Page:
There is little in this world that offends people more than the sexual molestation of a child. Exploiting the innocence of a vulnerable minor is a heinous crime, and as such should be punished with as much time in prison as the law allows. But what about the victim? Prison time may prevent the sexual offender from violating more children, but it does little to help the innocent victim. Childhood sexual abuse often has a profound effect on a victim’s ability to function as an adult, especially in regard to sexual relationships, but also in a more general way because of anxiety, depression, PTSD, and the inability to trust others. Call our Dallas-Fort Worth child abuse attorneys immediately if you know a victim.
Criminal vs. Civil Claims in Child Abuse Cases
Unfortunately, these cases are hard to prove in the criminal justice system. The child victim is often intimidated into remaining silent, and as time passes, evidence disappears. Or it may one child’s word against the word of a seemingly credible adult abuser. Those who victimize children are often respected members of the community who work with children as a means of gaining access to them. They are often personable, even charming, and may appear to genuinely care for children. That’s how they entice their victims. And many victims repress the painful memory of the abuse, only to recall it much later when psychological or sexual problems begin to surface in adulthood.
A criminal conviction requires “proof beyond a reasonable doubt,” a high standard that may be especially difficult to meet for a crime that occurred behind closed doors.
There is a possibility for a victim to recover financial compensation in the civil court system that will allow him or her to pay for the therapeutic services needed to live a full life after a childhood of sexual abuse. This can add a more meaningful form of justice for the victim whose molester is in prison, or it can give recourse to a victim who can’t meet the difficult, “beyond a reasonable doubt,” standard of proof for a criminal conviction but who has enough evidence to meet the civil standard, “a preponderance of the evidence.”
Who’s to Blame?
Child molestation cases can be extremely difficult. The actual abuser may not be the only target of a civil lawsuit. Most molestation cases occur in schools, day cares, sports teams, churches, or youth programs, where the administrators or owners have a legal duty to protect the children in their care. When an institution, government, or business fails to protect the children they are charged to care for, and a child is sexually abused—especially if the abuse is discovered and concealed—that entity may be liable for the victim’s damages.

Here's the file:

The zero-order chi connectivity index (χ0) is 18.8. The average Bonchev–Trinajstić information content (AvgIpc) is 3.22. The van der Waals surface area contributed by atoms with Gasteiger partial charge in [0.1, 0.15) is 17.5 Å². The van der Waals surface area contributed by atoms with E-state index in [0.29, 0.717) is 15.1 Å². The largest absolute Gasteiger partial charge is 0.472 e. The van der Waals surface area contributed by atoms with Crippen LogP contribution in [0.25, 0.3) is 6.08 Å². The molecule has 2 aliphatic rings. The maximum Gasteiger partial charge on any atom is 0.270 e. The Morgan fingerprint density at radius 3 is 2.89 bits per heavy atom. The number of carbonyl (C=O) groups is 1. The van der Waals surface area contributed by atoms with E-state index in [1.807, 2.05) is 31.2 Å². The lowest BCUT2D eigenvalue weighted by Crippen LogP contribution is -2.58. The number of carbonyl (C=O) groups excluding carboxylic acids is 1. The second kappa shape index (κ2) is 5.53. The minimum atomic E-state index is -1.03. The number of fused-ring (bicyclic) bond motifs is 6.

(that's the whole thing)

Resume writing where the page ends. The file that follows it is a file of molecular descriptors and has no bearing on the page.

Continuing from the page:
If a public school or government institution is involved, the case becomes even more complicated, because the government must quickly be put on notice of the claim.
Getting the Help You Need for Yourself or a Child
If you are a young adult who has just learned of your abuse during childhood, or if you are a parent of a child who has been sexually molested, the police should be informed, but it may be too late or too difficult to prove in criminal court. That is why you should hire a skilled Dallas-Fort Worth child injury lawyer, who will investigate a civil claim on your behalf to recover monetary damages.
Potential Civil Damages
The money claims you are entitled to pursue are similar to those in other personal injury legal actions. They include economic damages, which include the cost of any medical treatment and psychotherapy, along with non-economic damages, which include mental anguish, pain, physical and psychological suffering, and loss of the ability to form lasting relationships or to enjoy your life.
You may also be able to recover punitive damages. These are meant to punish the abuser or the company, school, or other institution that negligently allowed the abuse to occur, serving as a deterrent to this heinous criminal behavior in the future.